9 Fiction Writing Brainstorm Techniques

Do you ever fear that you will run out of ideas? I am not one who has a million ideas jostling for paper time. I have a number of unfinished short stories that could use my attention. But I'm not busting at the seams full of ideas... yet when it comes time to write, I don't usually have too much trouble coming up with a story. You might be like me, or you might be the kind of writer brimming full of ideas. Both are okay. Both come with their own set of problems. Often people full of ideas have trouble focusing on one story. They will often have stacks and stacks of unfinished stories. We'll talk about that another day. Today I want to focus on idea generation and brainstorming. Often my best ideas don't come while I'm at my desk; they come in the shower or in the car. If you are curious about why, check out this article. In pre-pandemic days I used to drive to work for 40 minutes with traffic, which gave me a lot of time to think. Exercise is a good idea generator, unless like me, you are allergic to exercise.

Setting–Planning Your Story and Editing Your Scenes

What is a setting? Your elementary school English teacher probably said it’s the where and when of a story. True. But as a writer, we know that the setting is more than just the where and when. The weather and social climate can also be part of the setting. It can be to mood and emotions that the characters can’t express. It can be pure beauty, when a great writer and reader are paired up. The setting can speak to our souls as much as any character. It can make the reader long to live in that little cottage in the woods surrounded by fairies or in the bustling 1920’s city of Chicago. The setting can be so alive that it feels like a character in and of itself.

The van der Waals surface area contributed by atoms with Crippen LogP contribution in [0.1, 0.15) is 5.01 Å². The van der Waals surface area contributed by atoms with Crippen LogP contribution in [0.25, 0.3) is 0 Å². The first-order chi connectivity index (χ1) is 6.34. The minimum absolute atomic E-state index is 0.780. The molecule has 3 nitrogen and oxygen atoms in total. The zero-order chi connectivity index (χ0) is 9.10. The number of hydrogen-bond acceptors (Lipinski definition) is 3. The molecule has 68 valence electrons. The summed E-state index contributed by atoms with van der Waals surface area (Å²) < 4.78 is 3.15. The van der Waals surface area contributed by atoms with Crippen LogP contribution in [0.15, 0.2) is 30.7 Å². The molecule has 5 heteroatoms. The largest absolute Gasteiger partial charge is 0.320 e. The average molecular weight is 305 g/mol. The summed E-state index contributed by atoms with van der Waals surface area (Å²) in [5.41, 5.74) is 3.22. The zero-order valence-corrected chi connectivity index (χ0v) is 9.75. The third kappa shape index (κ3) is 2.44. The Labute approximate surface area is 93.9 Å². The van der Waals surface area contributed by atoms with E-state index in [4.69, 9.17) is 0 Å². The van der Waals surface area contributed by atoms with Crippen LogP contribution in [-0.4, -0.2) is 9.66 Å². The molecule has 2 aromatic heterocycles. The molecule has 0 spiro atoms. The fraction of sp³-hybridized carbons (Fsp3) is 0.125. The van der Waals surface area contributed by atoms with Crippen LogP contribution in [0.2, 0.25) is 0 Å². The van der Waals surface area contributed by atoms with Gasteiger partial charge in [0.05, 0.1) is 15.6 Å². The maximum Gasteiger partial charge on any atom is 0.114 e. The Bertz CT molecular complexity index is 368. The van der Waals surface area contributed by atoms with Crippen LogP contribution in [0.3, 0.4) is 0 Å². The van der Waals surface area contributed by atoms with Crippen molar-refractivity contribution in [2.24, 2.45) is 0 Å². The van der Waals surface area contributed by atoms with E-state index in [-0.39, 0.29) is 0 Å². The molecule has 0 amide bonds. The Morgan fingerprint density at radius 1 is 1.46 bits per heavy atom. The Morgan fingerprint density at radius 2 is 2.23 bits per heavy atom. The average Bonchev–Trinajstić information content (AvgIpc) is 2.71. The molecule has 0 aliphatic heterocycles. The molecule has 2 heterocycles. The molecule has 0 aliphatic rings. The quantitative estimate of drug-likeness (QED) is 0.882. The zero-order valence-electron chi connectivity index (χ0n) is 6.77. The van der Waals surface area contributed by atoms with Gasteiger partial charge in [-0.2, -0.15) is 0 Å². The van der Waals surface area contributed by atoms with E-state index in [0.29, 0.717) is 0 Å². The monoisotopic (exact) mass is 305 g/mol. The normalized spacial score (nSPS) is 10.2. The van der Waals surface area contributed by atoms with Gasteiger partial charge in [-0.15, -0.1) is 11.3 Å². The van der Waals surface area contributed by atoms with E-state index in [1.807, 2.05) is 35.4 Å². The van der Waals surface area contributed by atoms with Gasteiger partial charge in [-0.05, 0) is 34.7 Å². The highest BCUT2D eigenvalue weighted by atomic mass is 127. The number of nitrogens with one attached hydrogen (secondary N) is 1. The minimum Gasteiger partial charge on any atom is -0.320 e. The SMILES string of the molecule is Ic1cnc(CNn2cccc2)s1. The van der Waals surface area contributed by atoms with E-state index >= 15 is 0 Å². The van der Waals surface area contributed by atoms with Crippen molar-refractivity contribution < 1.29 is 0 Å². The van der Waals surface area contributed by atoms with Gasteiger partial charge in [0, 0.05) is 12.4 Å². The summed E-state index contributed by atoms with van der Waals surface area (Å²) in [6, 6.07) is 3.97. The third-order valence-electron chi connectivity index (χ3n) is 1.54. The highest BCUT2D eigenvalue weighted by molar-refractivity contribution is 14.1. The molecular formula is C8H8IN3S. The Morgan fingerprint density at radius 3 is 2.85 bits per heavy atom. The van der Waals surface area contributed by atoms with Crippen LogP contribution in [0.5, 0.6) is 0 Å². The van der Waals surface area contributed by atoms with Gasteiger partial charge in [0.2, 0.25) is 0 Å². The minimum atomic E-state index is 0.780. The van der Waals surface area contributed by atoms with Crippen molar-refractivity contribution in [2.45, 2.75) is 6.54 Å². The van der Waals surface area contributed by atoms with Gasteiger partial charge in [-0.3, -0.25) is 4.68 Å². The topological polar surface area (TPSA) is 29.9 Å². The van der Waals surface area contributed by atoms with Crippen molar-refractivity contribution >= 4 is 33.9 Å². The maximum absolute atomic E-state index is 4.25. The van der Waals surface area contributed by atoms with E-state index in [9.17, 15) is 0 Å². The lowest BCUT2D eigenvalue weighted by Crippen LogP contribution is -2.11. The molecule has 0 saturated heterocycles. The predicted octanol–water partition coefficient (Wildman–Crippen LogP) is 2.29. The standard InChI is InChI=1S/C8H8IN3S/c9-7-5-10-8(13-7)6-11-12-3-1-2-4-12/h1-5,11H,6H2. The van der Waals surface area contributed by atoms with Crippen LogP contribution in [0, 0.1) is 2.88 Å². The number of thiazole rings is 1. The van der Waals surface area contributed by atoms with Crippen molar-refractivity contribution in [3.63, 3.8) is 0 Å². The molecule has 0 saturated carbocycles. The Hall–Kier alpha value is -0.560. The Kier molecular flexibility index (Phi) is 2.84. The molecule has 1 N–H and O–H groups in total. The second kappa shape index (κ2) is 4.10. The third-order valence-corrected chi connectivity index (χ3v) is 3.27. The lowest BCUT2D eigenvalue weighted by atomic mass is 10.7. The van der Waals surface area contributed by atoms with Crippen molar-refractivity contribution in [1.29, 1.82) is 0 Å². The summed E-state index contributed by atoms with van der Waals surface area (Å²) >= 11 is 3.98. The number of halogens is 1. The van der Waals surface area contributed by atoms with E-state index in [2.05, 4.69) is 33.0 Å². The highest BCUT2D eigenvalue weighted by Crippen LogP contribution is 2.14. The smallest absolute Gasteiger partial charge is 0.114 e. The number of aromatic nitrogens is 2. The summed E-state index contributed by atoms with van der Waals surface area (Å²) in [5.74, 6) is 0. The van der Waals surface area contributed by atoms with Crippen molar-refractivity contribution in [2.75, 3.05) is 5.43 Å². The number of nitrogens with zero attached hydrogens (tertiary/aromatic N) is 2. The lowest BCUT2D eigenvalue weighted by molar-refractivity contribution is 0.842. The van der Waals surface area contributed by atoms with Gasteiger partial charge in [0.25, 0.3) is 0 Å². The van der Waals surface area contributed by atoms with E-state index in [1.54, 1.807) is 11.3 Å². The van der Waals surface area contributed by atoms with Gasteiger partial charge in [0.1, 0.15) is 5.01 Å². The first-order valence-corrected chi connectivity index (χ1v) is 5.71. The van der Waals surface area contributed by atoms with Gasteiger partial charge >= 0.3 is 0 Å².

Linking an eBook Series Using KDP

Today I have a guest author for this post. Maggie Foster is a member of my writing group and a dear friend! I interviewed her for my book, From Rough Draft to Published. She mentored me through publishing process. She writes mysteries and currently has four books out. Linking an eBook Series Using KDP CONGRATULATIONS! You have a book (or two, or three) in a series, published through Kindle Direct Publishing and available on Amazon, and you know your readers will want an easy way to find the rest of them, no matter what book they pick up first. The keyword in that sentence is, “easy.” Now that Indie Publishing has taken off, some experts estimate there are more than two million new books published every year. That’s a lot of books for a reader to wade through to find yours. Luckily, KDP anticipated the need and has developed a Series Page for authors to use to link books in a series. What’s more, it’s automatic. You don’t even have to set it up yourself.

Jess Redman Interview!

I was able to get an ARC of Quintessence through NetGalley a month or so ago. I read this book and it is one of my new favorite books! I reviewed it a couple weeks ago here. Are you more of an outliner, discovery writer, or in between the two? I’m an in-betweener. I used to be more of a discovery writer, but now that I’m often writing on a deadline, I can’t be quite as footloose and fancy free. Usually, I think for a long time before I write anything. I just turn over ideas and grow the plot and get to know characters in my head. Then I do some experimental writing to search for the tone of the story, which is very important to me. I usually write third-person, but each story has its own voice and feel. After that, I’m ready to outline. I leave lots of room for the characters and plot to breathe, and I’m not afraid to change the trajectory of the story. My outline helps me see where I’m heading, but I like to blaze the trails as I go. How long ago did you start writing seriously to get published?